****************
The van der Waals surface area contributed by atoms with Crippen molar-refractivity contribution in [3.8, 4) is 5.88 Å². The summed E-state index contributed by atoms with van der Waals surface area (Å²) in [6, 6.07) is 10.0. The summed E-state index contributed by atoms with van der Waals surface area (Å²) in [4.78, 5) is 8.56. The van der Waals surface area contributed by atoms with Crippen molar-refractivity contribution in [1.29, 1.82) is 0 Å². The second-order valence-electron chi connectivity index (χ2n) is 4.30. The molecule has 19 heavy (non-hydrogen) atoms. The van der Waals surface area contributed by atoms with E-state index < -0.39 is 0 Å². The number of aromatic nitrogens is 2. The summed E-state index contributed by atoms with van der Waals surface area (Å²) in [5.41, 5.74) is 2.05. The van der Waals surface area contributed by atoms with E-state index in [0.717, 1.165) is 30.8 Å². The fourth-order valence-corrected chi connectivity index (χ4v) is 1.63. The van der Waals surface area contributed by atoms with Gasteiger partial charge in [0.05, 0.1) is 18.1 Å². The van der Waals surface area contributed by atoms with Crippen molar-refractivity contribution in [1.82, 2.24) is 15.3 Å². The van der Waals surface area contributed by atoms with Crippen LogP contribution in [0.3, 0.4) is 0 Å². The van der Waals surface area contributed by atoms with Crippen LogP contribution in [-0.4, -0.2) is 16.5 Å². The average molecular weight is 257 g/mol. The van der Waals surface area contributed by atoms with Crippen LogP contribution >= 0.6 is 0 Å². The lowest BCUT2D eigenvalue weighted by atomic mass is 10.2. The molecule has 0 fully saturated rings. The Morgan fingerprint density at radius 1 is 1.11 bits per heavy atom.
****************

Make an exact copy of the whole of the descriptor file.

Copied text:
The van der Waals surface area contributed by atoms with Crippen molar-refractivity contribution in [3.8, 4) is 5.88 Å². The summed E-state index contributed by atoms with van der Waals surface area (Å²) in [6, 6.07) is 10.0. The summed E-state index contributed by atoms with van der Waals surface area (Å²) in [4.78, 5) is 8.56. The van der Waals surface area contributed by atoms with Crippen molar-refractivity contribution in [1.29, 1.82) is 0 Å². The second-order valence-electron chi connectivity index (χ2n) is 4.30. The molecule has 19 heavy (non-hydrogen) atoms. The van der Waals surface area contributed by atoms with E-state index < -0.39 is 0 Å². The number of aromatic nitrogens is 2. The summed E-state index contributed by atoms with van der Waals surface area (Å²) in [5.41, 5.74) is 2.05. The van der Waals surface area contributed by atoms with E-state index in [0.717, 1.165) is 30.8 Å². The fourth-order valence-corrected chi connectivity index (χ4v) is 1.63. The van der Waals surface area contributed by atoms with Gasteiger partial charge in [0.05, 0.1) is 18.1 Å². The van der Waals surface area contributed by atoms with Crippen molar-refractivity contribution in [1.82, 2.24) is 15.3 Å². The van der Waals surface area contributed by atoms with Crippen LogP contribution in [0.3, 0.4) is 0 Å². The van der Waals surface area contributed by atoms with Crippen LogP contribution in [-0.4, -0.2) is 16.5 Å². The average molecular weight is 257 g/mol. The van der Waals surface area contributed by atoms with Crippen LogP contribution >= 0.6 is 0 Å². The lowest BCUT2D eigenvalue weighted by atomic mass is 10.2. The molecule has 0 fully saturated rings. The Morgan fingerprint density at radius 1 is 1.11 bits per heavy atom.